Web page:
So last Wednesday night, as I did before for the last presidential debate, I sat down and took notes in order to more effectively blog about one of the biggest set-pieces of American political pageantry, the State of the Union address. Thankfully CNN was blessedly hands off about ancillary analysis/data during the actual address this time, which made for a refreshingly focused experience. What I got out of it was a sense that the speech generally achieved it’s goals: while it hasn’t singlehandedly saved his presidency (to the extent it really needs to be this early on), but it has probably successfully broken the media narrative of a political tailspin that took hold following the Brown victory and the inevitable speculation on the death of healthcare reform.  In that way it’s bought him some valuable breathing room in which to dig his administration out of a still-deepening rut of public opinion.

Obama vs the GOP: The most obvious target of the president’s carrots and sticks, as he alternately offered to cooperate with them while browbeating them for stonewalling. He actually did throw them several bones:  a willingness to drill baby drill (an effort as useless as it is expensive) and expand the use of nuclear power (which is actually a good idea), and emphasizing his record/plans for tax cuts (to surprisingly mixed results in terms of applause). Meanwhile they raced to get out of their seats at the mention of the jobs bill, and while I know they can’t afford to be seen as so much as being in the same neighborhood as anything that isn’t job creation, I wonder if they realize they’re basically applauding the second stimulus bill.  At the same time they refused to join Obama in some of the more gleefully populist portions of the speech (esp the early bank bashing and Obama’s proposals to stop outsourcing), which begs the question of just how concerned about the perceptual power of applause they really are. Also, I’m not sure attempting to browbeat the GOP in this forum, pleasurable though it is, is how we move past the era of hyperpartisanship. Finally, as much as I join many in wanting to see Don’t Ask, Don’t Tell repealed, I don’t see him being able to work with republicans on the issue since they’re still in the process of being eaten alive by cultural conservatism and reigniting the culture wars hardly makes matters easier.

Obama vs the Democratic Party: Neither were the Democrats spared from a bit of “encouragement”, which has become painfully necessary as their natural reflex to run and hide at the first sign of adversity has unfortunately asserted itself in the wake of the Brown election. It’s especially sad when a party has to be reminded it actually still holds a substantial majority. Several wakeup calls especially resounded: while recognizing the rout, Obama has refused to surrender the day on healthcare (and let’s be honest, its not as if he could afford serving the GOP that huge of a political victory at this point). In creating a budget commission by executive order where the senate already rejected it, he has given congress the bitchslap it has so richly deserved, caught as it is between democratic fecklessness and GOP intransigence. Finally, talk of the spending freeze made Nancy Pelosi almost visibly squirm, and while she’ll be able to placate her constituents somewhat with the Don’t Ask push, rallying the democrats will be nigh impossible in the midst of trying to take away the one power that makes them worth hiring in the first place in the eyes of many voters.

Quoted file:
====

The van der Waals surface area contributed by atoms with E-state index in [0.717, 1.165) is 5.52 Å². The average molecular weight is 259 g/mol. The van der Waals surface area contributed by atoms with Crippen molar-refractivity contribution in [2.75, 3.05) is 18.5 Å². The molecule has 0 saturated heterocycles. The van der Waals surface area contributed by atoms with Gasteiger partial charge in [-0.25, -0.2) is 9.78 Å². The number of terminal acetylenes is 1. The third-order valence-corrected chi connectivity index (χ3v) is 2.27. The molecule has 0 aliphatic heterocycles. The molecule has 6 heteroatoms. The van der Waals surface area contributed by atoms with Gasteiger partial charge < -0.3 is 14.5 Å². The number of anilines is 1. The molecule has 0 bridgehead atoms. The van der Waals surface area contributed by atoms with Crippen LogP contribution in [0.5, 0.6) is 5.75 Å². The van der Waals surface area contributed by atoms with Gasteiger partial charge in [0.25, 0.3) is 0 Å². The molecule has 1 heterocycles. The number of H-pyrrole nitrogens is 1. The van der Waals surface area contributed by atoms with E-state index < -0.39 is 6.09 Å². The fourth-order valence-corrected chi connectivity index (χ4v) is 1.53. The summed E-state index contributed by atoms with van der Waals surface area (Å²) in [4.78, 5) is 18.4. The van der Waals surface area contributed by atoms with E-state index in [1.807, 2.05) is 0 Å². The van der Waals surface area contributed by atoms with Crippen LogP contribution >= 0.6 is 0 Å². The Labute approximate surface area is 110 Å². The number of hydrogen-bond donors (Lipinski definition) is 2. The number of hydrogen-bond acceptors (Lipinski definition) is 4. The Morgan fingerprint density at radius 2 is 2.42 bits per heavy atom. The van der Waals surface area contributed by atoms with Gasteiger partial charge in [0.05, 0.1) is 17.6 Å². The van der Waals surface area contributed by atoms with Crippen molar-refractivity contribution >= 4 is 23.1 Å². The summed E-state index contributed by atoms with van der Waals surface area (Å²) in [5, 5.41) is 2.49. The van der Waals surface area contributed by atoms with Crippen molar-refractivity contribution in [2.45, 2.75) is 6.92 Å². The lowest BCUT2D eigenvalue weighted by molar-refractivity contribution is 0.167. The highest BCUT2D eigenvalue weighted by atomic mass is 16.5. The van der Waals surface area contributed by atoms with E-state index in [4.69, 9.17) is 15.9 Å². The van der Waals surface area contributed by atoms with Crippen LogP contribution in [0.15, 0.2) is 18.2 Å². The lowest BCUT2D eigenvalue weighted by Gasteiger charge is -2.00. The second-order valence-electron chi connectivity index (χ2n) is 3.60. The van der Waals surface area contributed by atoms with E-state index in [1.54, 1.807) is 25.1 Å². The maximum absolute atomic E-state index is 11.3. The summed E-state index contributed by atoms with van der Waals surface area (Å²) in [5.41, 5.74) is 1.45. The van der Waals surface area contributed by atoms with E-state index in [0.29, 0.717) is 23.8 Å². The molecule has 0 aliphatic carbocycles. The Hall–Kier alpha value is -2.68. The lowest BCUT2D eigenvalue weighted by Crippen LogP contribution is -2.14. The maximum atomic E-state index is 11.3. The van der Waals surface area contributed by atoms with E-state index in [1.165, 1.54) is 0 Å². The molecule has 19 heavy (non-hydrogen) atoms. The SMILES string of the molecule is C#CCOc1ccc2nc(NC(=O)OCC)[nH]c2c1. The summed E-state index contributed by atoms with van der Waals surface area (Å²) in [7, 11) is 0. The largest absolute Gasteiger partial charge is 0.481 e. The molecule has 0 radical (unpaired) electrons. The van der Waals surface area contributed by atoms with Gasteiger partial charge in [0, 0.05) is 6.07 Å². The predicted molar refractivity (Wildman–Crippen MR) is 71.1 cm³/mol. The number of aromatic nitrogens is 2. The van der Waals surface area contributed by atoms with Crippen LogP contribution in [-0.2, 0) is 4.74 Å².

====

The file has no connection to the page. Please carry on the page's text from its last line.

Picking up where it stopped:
Obama vs The Economy: And of course there’s the other great issue of our time, and probably the thorniest: trying to sell the benefits of the economic recovery even though many of those benefits have yet to materialize. Yes it’s great that the banks didn’t collapse and we’re not in a depression, but that’s cold comfort to a nation still saddled with debt at every level and facing a merciless jobs market. Trying to sell yourself on a platform of  “At least things aren’t WORSE!” isn’t going to woo any but the wonkiest of voters, and people are going to ask the fundamental question: Am I better off now than I was 2-4 years ago? In addition, some of his specific proposals were a tad worrying: vowing to increase exports is great, but what exactly are we going to be producing? Factories can’t just be willed from the earth, as the Midwest knows only too well. Also he proposed using the recovered bailout money to give loans to small businesses, which sounds great except for the part where loosening the credit spigot is what caused this whole mess in the first place. Finally, a bit of disingenuous speech on his part  in saying he’s “not interested in punishing banks.” Yes you are and you’re even banking a polling increase on it (no pun intended).

And now a quick runthrough of the peanut gallery:

Tim Geithner looked constipated, and not without due cause.

Meanwhile, Joe Biden fulfilled the OTHER critical role of the Vice President: Presidential Bobblehead.

Michelle Obama continues to be the most stainless woman in Washington, which makes her a trump card if she’s played in the cause of a healthcare PR offensive.

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